A war of words will come to a close on Wednesday afternoon when the host nation is announced for the 2023 Rugby World Cup, with South African officials having stood their ground against a barrage of criticism levelled by their opposition.
Following an announcement from World Rugby last month, which backed South Africa based on the findings of a bid evaluation committee, the global body’s council had been urged to vote in SA’s favour in what was touted as a more transparent bidding process.
However, the final decision would rest with World Rugby council members who were set to vote at a meeting in London.
How they will vote
World Rugby council members will have 39 votes in the secret ballot.
The three candidate nations will not receive a vote. The host nation will be decided by a majority vote
If there is a tie, the decision will go to a second vote
Who holds the votes?
Australia (3 votes), England (3), New Zealand (3), Scotland (3), Wales (3), Italy (3), Argentina (3), Japan (2), Asia Rugby (2), Oceania Rugby (2), Rugby Africa (2), Rugby Americas North (2), Rugby Europe (2), Sudamerica Rugby (2), Canada (1), Georgia (1), Romania (1), US (1).
Still eager to host the spectacle, France and Ireland had both launched campaigns in an effort to rope in support, insisting there were concerns with the committee’s findings, which listed South Africa as outright favourites.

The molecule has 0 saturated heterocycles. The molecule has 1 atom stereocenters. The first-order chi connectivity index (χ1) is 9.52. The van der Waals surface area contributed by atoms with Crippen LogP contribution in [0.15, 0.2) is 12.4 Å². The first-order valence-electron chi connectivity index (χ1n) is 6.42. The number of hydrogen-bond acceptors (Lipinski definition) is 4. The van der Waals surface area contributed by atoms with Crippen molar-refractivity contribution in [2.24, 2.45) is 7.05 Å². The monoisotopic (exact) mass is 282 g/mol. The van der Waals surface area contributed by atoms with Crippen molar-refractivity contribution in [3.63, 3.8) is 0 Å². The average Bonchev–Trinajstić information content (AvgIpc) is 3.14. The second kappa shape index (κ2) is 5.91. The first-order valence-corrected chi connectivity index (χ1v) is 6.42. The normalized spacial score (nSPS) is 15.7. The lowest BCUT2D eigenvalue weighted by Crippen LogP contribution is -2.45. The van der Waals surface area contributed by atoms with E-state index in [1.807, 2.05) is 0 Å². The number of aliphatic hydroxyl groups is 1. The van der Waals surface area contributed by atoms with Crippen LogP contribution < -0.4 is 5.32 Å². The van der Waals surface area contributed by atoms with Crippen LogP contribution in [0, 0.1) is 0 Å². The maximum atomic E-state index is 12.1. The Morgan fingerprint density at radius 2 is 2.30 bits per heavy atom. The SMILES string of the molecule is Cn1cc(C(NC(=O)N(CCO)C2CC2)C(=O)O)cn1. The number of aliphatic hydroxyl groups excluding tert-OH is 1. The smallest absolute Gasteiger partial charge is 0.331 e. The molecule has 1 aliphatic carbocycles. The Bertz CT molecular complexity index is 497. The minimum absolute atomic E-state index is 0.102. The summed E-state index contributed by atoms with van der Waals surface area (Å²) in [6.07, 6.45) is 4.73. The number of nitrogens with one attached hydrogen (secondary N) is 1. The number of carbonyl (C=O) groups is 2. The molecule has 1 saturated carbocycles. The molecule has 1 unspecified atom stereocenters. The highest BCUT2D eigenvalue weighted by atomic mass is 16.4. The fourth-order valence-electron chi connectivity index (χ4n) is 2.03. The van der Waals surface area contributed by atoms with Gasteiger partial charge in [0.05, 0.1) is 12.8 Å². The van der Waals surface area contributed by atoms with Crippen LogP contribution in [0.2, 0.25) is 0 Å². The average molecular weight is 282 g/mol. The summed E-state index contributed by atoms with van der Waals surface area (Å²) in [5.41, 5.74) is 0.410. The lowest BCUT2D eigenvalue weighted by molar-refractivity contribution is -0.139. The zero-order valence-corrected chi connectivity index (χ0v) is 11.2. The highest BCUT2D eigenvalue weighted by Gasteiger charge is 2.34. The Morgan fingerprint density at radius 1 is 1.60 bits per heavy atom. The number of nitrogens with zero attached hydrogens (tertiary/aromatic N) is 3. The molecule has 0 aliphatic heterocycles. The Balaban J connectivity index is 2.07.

Bernard Laporte, president of the French rugby federation, had gone so far as to write to World Rugby president Bill Beaumont in an attempt to have the results of the committee’s report adjusted.
He claimed the French could offer better accommodation and stadia infrastructure, while raising security concerns in SA.
“There are six points where we have been placed behind South Africa, two of which are not possible,” Laporte told AFP.
Philip Browne, chief executive of the Irish Rugby Football Union, had written to World Rugby chief Brett Gosper, requesting that all council members receive assurance that they would be allowed to vote for any of the three candidates.
Browne also criticised SA’s recent failure to commit to the 2022 Commonwealth Games after Durban won the bid.
The Games bid committee had been led by SA Rugby Union (Saru) president Mark Alexander.
Despite the criticism, South Africa remained in the driving seat this week, with Deputy President Cyril Ramaphosa returning to London to lead the South African delegation, which also included sports minister Thulas Nxesi and Alexander.
The announcement is expected to be made at around 3pm.